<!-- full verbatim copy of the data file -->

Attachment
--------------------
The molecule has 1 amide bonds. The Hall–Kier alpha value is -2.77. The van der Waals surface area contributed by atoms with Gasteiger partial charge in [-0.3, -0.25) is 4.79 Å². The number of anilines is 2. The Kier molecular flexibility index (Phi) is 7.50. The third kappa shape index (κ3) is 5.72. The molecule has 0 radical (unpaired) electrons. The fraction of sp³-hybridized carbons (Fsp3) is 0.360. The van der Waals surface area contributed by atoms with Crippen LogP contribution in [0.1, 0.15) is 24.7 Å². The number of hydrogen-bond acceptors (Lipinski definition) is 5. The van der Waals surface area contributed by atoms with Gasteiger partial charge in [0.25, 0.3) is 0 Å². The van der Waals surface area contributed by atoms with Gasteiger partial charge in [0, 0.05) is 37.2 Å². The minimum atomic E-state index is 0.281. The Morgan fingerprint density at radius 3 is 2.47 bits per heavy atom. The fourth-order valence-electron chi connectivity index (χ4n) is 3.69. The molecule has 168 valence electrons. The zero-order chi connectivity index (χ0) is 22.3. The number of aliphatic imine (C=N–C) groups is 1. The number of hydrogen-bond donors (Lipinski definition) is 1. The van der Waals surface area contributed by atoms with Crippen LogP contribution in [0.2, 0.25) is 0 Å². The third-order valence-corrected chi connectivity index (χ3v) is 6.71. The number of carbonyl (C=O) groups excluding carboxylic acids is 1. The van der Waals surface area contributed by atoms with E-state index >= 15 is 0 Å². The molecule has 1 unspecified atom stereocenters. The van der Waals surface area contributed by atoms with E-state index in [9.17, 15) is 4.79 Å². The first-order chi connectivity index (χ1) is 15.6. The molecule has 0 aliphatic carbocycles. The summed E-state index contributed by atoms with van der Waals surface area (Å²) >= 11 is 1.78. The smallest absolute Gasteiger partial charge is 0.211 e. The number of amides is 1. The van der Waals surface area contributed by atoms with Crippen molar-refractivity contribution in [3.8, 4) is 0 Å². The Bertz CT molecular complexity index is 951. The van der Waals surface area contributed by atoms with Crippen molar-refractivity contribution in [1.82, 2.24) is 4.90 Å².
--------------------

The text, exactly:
The molecule has 1 amide bonds. The Hall–Kier alpha value is -2.77. The van der Waals surface area contributed by atoms with Gasteiger partial charge in [-0.3, -0.25) is 4.79 Å². The number of anilines is 2. The Kier molecular flexibility index (Phi) is 7.50. The third kappa shape index (κ3) is 5.72. The molecule has 0 radical (unpaired) electrons. The fraction of sp³-hybridized carbons (Fsp3) is 0.360. The van der Waals surface area contributed by atoms with Crippen LogP contribution in [0.1, 0.15) is 24.7 Å². The number of hydrogen-bond acceptors (Lipinski definition) is 5. The van der Waals surface area contributed by atoms with Gasteiger partial charge in [0.25, 0.3) is 0 Å². The van der Waals surface area contributed by atoms with Gasteiger partial charge in [0, 0.05) is 37.2 Å². The minimum atomic E-state index is 0.281. The Morgan fingerprint density at radius 3 is 2.47 bits per heavy atom. The fourth-order valence-electron chi connectivity index (χ4n) is 3.69. The molecule has 168 valence electrons. The zero-order chi connectivity index (χ0) is 22.3. The number of aliphatic imine (C=N–C) groups is 1. The number of hydrogen-bond donors (Lipinski definition) is 1. The van der Waals surface area contributed by atoms with Crippen LogP contribution in [0.2, 0.25) is 0 Å². The third-order valence-corrected chi connectivity index (χ3v) is 6.71. The number of carbonyl (C=O) groups excluding carboxylic acids is 1. The van der Waals surface area contributed by atoms with E-state index >= 15 is 0 Å². The molecule has 1 unspecified atom stereocenters. The van der Waals surface area contributed by atoms with E-state index in [9.17, 15) is 4.79 Å². The first-order chi connectivity index (χ1) is 15.6. The molecule has 0 aliphatic carbocycles. The summed E-state index contributed by atoms with van der Waals surface area (Å²) >= 11 is 1.78. The smallest absolute Gasteiger partial charge is 0.211 e. The number of amides is 1. The van der Waals surface area contributed by atoms with Crippen molar-refractivity contribution in [3.8, 4) is 0 Å². The Bertz CT molecular complexity index is 951. The van der Waals surface area contributed by atoms with Crippen molar-refractivity contribution in [1.82, 2.24) is 4.90 Å².